Osteographia, or The anatomy of the bones
William Cheselden (19 Oct 1688 – 10 Apr 1752) is author on a book. This image is called plate 36 (XXXVI).
See the further here on this site.
Praying Skeleton logo
The praying skeleton logo is our own design, dating back to around 1977.
– Greg Lindstrom
Eternal Flames: Who drew the praying skeletons?
They were something Greg came up with. We liked them and they stayed as our logo
– Robert Garven
This is the most common logo since 2003. It has been adapted by Falcon.
Dig the cool reverse “Cirith Falcon” logo!
Perry Grayson, 09 Nov 2003
See also Similar to Praying Skeleton.
Chaos Star, Wheel of Fate, Symbol of Chaos
Next to the praying skeletons CU use the symbol of the chaos star. What’s behind that? Can you tell us anything about this symbol? Nowhere at all we found any information about the sign of the chaos star … (Other bands we found using the sign of the chaos stars on their LPs/logos etc. are Bolt Thrower and Sepultura…)
In the Moorcock books the CHAOS sign is described as a symbol with many arrows pointing in all directions symbolizing the many possibilities of CHAOS! The symbol of LAW was one arrow pointing up. We liked the idea of CHAOS and I designed the logo based on my readings of the book.
We had a gigantic praying skeleton logo backdrop and sometimes the glowing Wheel of Fate logo off our album.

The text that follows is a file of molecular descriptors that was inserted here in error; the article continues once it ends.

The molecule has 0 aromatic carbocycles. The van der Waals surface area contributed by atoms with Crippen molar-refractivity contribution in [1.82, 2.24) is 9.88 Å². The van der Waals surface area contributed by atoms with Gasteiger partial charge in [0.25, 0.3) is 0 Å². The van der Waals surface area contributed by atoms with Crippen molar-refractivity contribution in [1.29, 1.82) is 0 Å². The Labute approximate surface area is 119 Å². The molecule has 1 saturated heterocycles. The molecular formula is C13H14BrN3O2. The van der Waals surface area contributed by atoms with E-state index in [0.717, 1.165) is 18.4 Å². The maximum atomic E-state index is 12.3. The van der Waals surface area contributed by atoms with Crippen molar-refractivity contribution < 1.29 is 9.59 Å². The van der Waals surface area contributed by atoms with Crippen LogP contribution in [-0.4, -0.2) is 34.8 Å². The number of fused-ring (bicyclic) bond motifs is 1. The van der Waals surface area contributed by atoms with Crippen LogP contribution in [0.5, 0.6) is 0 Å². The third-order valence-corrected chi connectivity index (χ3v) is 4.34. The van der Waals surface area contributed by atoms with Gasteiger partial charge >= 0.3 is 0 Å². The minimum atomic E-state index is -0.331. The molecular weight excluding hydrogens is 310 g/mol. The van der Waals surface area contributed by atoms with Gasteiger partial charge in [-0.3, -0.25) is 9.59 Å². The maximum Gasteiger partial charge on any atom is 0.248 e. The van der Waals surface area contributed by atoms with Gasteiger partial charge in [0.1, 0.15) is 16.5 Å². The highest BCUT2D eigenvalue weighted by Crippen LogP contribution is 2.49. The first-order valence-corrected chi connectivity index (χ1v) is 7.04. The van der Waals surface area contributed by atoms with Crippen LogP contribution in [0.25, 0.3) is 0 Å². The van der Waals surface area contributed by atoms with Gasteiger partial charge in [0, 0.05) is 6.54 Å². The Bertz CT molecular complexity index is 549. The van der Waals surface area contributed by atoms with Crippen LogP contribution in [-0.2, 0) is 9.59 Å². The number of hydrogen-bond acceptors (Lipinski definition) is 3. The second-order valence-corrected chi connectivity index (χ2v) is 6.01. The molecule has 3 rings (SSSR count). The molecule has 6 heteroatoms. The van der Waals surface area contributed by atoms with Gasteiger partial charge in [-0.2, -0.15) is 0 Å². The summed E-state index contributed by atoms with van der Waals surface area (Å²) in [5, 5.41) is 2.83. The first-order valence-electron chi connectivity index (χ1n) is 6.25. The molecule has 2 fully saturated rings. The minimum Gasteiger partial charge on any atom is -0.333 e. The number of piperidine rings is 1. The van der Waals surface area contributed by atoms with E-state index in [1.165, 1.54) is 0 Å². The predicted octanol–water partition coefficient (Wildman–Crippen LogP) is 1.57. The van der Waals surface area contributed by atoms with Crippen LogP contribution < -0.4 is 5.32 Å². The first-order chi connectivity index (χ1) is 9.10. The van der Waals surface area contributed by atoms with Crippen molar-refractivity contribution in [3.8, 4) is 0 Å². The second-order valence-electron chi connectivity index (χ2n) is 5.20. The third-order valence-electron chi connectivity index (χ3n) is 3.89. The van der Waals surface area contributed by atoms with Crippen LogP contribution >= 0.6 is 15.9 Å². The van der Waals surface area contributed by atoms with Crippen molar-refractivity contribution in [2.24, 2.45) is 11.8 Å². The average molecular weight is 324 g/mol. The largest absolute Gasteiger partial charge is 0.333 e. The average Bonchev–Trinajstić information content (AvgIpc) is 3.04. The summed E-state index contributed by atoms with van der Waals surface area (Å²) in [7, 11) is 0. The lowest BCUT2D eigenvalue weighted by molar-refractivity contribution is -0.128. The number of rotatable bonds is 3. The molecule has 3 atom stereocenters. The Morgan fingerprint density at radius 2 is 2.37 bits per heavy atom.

Wheel of Fate logo and Chaos Star, is the same or different? Here is Symbol of Chaos.
The Lamp of Thoth has it’s own star logo. Also this covering Frost and Fire.
FROST & FIRE
Originally Performed by
His own “Simon Iff?” aka “The Overtly Melancholic Lord Strange”.
Then I designed the logo of the band. It was an inverted cross set against the Chaos sphere symbol, and in-between the arrows were flowers. I had first seen this on the albums of one of my favourite bands Cirith Ungol. They had used it because of their fascination with Moorcock’s Elric. I wanted to use it because the inverted cross was supposed to symbolise mankind’s fall into matter; the symbol was the chaos which ensued from this union and the flower’s beauty which was the product of it.
See also Similar to Chaos Star.
They took their name from the place Cirith Ungol in J. R. R. Tolkien’s epic fantasy novel The Lord of the Rings. The name Cirith Ungol is Elvish and means “Pass of the Spider”.
The “Cirith Ungol” is name of three alternatives:
- Cirith Ungol, the Elvish and means “Pass of the Spider”.
- Cirith Ungol, the Metal band.
- Cirith Ungol, the Metal song.
The picture is part of one of the flyers that had the original Cirith Ungol logo. The original CU logo was designed by Rob Garven, who was a graphic illustrator.
Hook and Cross
Some of them had Saturn crosses stuck in, like in BÖC’s logo.
What does the BOC logo mean?
We like to say it is an ancient symbol that means “Blue Oyster Cult”.
The BOC logo was created by Bill Gawlik, the artist who created the band’s first and second album covers. It is a stylization of the astronomical symbol for the planet Saturn. In the process of creating the album cover, Gawlick used a washer to separate the symbol into its 5 parts hook, bars and dot.